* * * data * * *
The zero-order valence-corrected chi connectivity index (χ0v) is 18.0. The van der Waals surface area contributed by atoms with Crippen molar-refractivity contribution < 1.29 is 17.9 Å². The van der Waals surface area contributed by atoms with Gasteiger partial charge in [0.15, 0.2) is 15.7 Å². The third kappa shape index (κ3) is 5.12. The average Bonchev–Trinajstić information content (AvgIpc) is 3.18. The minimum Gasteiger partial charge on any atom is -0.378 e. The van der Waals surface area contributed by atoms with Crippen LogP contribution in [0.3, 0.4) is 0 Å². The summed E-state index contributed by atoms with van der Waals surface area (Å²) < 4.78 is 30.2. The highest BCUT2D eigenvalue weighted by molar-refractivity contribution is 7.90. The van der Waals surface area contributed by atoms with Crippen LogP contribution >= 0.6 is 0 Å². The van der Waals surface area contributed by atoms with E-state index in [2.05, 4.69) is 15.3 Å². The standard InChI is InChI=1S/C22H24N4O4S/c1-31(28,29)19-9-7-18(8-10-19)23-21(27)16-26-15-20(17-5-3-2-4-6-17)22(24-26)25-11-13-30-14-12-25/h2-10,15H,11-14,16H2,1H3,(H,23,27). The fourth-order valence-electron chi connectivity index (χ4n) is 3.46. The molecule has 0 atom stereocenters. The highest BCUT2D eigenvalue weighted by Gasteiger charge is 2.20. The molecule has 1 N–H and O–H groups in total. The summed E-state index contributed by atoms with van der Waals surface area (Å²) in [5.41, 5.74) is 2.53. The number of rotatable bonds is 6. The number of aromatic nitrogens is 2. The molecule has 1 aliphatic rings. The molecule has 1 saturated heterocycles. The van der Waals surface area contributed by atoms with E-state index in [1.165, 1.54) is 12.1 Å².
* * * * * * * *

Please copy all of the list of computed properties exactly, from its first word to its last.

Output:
The zero-order valence-corrected chi connectivity index (χ0v) is 18.0. The van der Waals surface area contributed by atoms with Crippen molar-refractivity contribution < 1.29 is 17.9 Å². The van der Waals surface area contributed by atoms with Gasteiger partial charge in [0.15, 0.2) is 15.7 Å². The third kappa shape index (κ3) is 5.12. The average Bonchev–Trinajstić information content (AvgIpc) is 3.18. The minimum Gasteiger partial charge on any atom is -0.378 e. The van der Waals surface area contributed by atoms with Crippen LogP contribution in [0.3, 0.4) is 0 Å². The summed E-state index contributed by atoms with van der Waals surface area (Å²) < 4.78 is 30.2. The highest BCUT2D eigenvalue weighted by molar-refractivity contribution is 7.90. The van der Waals surface area contributed by atoms with Crippen LogP contribution >= 0.6 is 0 Å². The van der Waals surface area contributed by atoms with E-state index in [2.05, 4.69) is 15.3 Å². The standard InChI is InChI=1S/C22H24N4O4S/c1-31(28,29)19-9-7-18(8-10-19)23-21(27)16-26-15-20(17-5-3-2-4-6-17)22(24-26)25-11-13-30-14-12-25/h2-10,15H,11-14,16H2,1H3,(H,23,27). The fourth-order valence-electron chi connectivity index (χ4n) is 3.46. The molecule has 0 atom stereocenters. The highest BCUT2D eigenvalue weighted by Gasteiger charge is 2.20. The molecule has 1 N–H and O–H groups in total. The summed E-state index contributed by atoms with van der Waals surface area (Å²) in [5.41, 5.74) is 2.53. The number of rotatable bonds is 6. The number of aromatic nitrogens is 2. The molecule has 1 aliphatic rings. The molecule has 1 saturated heterocycles. The van der Waals surface area contributed by atoms with E-state index in [1.165, 1.54) is 12.1 Å².